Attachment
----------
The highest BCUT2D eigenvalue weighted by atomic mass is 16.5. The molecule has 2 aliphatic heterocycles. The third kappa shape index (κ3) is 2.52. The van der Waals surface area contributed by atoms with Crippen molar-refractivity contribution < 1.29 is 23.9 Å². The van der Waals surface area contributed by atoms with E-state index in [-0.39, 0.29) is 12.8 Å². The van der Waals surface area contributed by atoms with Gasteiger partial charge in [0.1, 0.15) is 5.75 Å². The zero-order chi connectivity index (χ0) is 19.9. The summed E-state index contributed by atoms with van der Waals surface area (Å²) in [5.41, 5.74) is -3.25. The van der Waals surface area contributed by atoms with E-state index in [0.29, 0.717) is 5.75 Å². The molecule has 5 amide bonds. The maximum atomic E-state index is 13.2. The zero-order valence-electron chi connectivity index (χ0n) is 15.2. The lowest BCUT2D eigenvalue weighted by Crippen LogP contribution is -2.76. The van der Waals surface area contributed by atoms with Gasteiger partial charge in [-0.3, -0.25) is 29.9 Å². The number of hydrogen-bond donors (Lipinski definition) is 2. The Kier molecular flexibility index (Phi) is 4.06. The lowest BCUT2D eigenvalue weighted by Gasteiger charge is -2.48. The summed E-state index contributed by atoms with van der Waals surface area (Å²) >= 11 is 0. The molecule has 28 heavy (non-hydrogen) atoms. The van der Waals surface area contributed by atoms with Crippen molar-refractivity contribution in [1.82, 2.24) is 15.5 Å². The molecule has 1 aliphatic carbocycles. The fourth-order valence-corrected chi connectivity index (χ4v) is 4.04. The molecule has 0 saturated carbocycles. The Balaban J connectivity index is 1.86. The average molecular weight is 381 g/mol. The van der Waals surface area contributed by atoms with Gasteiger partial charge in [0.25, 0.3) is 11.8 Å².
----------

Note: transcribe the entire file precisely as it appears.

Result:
The highest BCUT2D eigenvalue weighted by atomic mass is 16.5. The molecule has 2 aliphatic heterocycles. The third kappa shape index (κ3) is 2.52. The van der Waals surface area contributed by atoms with Crippen molar-refractivity contribution < 1.29 is 23.9 Å². The van der Waals surface area contributed by atoms with E-state index in [-0.39, 0.29) is 12.8 Å². The van der Waals surface area contributed by atoms with Gasteiger partial charge in [0.1, 0.15) is 5.75 Å². The zero-order chi connectivity index (χ0) is 19.9. The summed E-state index contributed by atoms with van der Waals surface area (Å²) in [5.41, 5.74) is -3.25. The van der Waals surface area contributed by atoms with E-state index in [0.29, 0.717) is 5.75 Å². The molecule has 5 amide bonds. The maximum atomic E-state index is 13.2. The zero-order valence-electron chi connectivity index (χ0n) is 15.2. The lowest BCUT2D eigenvalue weighted by Crippen LogP contribution is -2.76. The van der Waals surface area contributed by atoms with Gasteiger partial charge in [-0.3, -0.25) is 29.9 Å². The number of hydrogen-bond donors (Lipinski definition) is 2. The Kier molecular flexibility index (Phi) is 4.06. The lowest BCUT2D eigenvalue weighted by Gasteiger charge is -2.48. The summed E-state index contributed by atoms with van der Waals surface area (Å²) >= 11 is 0. The molecule has 28 heavy (non-hydrogen) atoms. The van der Waals surface area contributed by atoms with Crippen molar-refractivity contribution in [1.82, 2.24) is 15.5 Å². The molecule has 1 aliphatic carbocycles. The fourth-order valence-corrected chi connectivity index (χ4v) is 4.04. The molecule has 0 saturated carbocycles. The Balaban J connectivity index is 1.86. The average molecular weight is 381 g/mol. The van der Waals surface area contributed by atoms with Gasteiger partial charge in [0.25, 0.3) is 11.8 Å².